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How could the NSA's snooping be foiled?
December 21, 2005 10:57 AM   Subscribe

Could the US government's efforts to scan the contents of everyone's email be overloaded by everyone routinely using encryption for every message?

Is there some strong encryption software that could be used transparently with Google Mail and other common mail systems to encrypt everything sent and received? Something that could be distributed and installed automatically with, say, Firefox? What percentage of everyday email users would have to use such encryption to make it impossible for the NSA or anyone else to keep up with its scanning? (And, by the way, how about encrypting all Skype phone calls?)
posted by pracowity to Computers & Internet (33 answers total)
 
This was the idea behind PGP and most projects undertaken by ypherpunks.
posted by phrontist at 11:07 AM on December 21, 2005


What percentage of everyday email users would have to use such encryption to make it impossible for the NSA or anyone else to keep up with its scanning?

It's highly unlikely the NSA even attempts to crack messages automatically. Far more likely is certain keywords being used to "tag" emails for perusal by human analysts. I remember a few year's back someone came up with a list of words the NSA would likely be watching out for and advocated appending this list to every email and website to "jam" the hypothetical system.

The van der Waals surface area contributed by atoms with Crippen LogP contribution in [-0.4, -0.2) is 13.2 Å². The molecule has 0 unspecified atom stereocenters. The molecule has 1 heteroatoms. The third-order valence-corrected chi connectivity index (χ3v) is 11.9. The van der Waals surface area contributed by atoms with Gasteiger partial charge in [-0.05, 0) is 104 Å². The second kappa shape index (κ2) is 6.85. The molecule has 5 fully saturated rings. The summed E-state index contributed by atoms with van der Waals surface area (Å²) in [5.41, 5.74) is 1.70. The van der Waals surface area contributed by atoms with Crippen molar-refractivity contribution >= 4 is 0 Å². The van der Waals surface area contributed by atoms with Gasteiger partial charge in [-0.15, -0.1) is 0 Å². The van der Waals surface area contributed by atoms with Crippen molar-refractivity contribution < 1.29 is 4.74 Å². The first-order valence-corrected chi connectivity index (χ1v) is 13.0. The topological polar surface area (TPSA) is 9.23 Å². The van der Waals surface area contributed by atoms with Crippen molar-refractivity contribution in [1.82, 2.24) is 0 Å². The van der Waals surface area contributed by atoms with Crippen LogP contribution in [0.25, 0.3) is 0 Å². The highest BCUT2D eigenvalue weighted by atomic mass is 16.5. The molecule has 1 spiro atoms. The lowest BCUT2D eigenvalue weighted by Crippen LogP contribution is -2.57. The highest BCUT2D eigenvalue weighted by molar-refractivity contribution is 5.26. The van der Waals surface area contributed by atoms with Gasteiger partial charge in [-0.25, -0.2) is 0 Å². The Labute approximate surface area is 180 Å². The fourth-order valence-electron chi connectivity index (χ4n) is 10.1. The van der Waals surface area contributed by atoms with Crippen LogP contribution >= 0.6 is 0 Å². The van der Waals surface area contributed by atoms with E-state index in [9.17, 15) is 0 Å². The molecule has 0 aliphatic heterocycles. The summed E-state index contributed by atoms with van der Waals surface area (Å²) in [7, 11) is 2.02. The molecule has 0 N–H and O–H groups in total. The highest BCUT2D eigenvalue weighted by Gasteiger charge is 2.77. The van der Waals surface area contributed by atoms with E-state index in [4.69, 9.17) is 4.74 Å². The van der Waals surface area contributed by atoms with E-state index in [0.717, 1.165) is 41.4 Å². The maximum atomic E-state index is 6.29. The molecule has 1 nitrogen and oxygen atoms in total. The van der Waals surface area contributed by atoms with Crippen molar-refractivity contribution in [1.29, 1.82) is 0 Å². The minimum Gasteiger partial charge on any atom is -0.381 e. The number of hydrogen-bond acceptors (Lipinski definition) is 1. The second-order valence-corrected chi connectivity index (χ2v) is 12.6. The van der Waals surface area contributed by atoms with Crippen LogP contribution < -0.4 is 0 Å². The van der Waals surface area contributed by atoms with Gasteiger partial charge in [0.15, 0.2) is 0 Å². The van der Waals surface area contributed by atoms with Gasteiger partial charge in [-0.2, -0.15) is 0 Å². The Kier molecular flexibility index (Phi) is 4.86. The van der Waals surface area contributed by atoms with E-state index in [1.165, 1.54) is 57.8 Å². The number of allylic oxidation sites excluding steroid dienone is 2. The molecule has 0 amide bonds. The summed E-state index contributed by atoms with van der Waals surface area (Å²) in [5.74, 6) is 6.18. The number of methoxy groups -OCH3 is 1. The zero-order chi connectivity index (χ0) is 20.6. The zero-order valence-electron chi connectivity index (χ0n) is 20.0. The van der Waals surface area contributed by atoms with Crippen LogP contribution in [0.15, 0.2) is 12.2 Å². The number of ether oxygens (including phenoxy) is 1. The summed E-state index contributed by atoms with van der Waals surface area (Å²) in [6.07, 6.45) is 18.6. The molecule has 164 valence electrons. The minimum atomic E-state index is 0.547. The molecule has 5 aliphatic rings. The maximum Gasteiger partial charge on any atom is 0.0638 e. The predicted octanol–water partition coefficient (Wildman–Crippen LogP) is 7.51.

posted by phrontist at 11:08 AM on December 21, 2005


If the transport of everything was encryption, the gov't would attempt to move their interception point to another part of the chain - your browser, client, or keyboard. Be happy that the extent, currently, allows you to selectively encrypt what should be secret without their interference (as far as we know).
posted by kcm at 11:11 AM on December 21, 2005


There is a Gmail S/MIME Firefox extension.
But if you are interested in ongoing private communication with one person, I'd use a one-time pad, like a large sheaf of random numbers you exchanged at some point.

But as phrontist says, if you just want to avoid a keyword scan anything basic will do - even pig latin.
posted by vacapinta at 11:13 AM on December 21, 2005


Previous thread on e-mail encryption.
posted by smackfu at 11:13 AM on December 21, 2005


vacapinta: One time pads are really impractical, because you have to either physicaly deliver the pad to the person, and you have to be certan that they destroy the pad after use.

Really, you can be very certan encrypted email will not be read if you use RSA public key crypto.
posted by delmoi at 11:22 AM on December 21, 2005


But as phrontist says, if you just want to avoid a keyword scan anything basic will do - even pig latin.

Ugh, come on Public key crypto isn't good enough, but pig latin is? What is up with people suggesting non-standard crypto methods? Stop being retarded.

PGP will solve all your problems. This is a known solution, and you should be able to integrate it with almost any mail client.
posted by delmoi at 11:24 AM on December 21, 2005


The idea that the government reads even a small percentage of internet traffic is completely silly. The best layer 5-7 switches can only manage a few hundred megabits per second of traffic. Email scaning would require even deeper inspection, which would be computationally much more expensive. Further, there would have to be stacks of network inspection devices at internet meeting points across the country (every major city has several). Finally, there would have to be cross-connects back to a massive rack of NSA gear someplace. You couldn't hide it - it would be the only stack of gear connected to EVERYONE else. None of the Tier-1 providers come close to this. They peer with the other Tier-1 providers, and a few of the smaller providers.

So, the cost would be high, and the quantity of equipment required would be enormous, and the whole thing would be impossible to hide.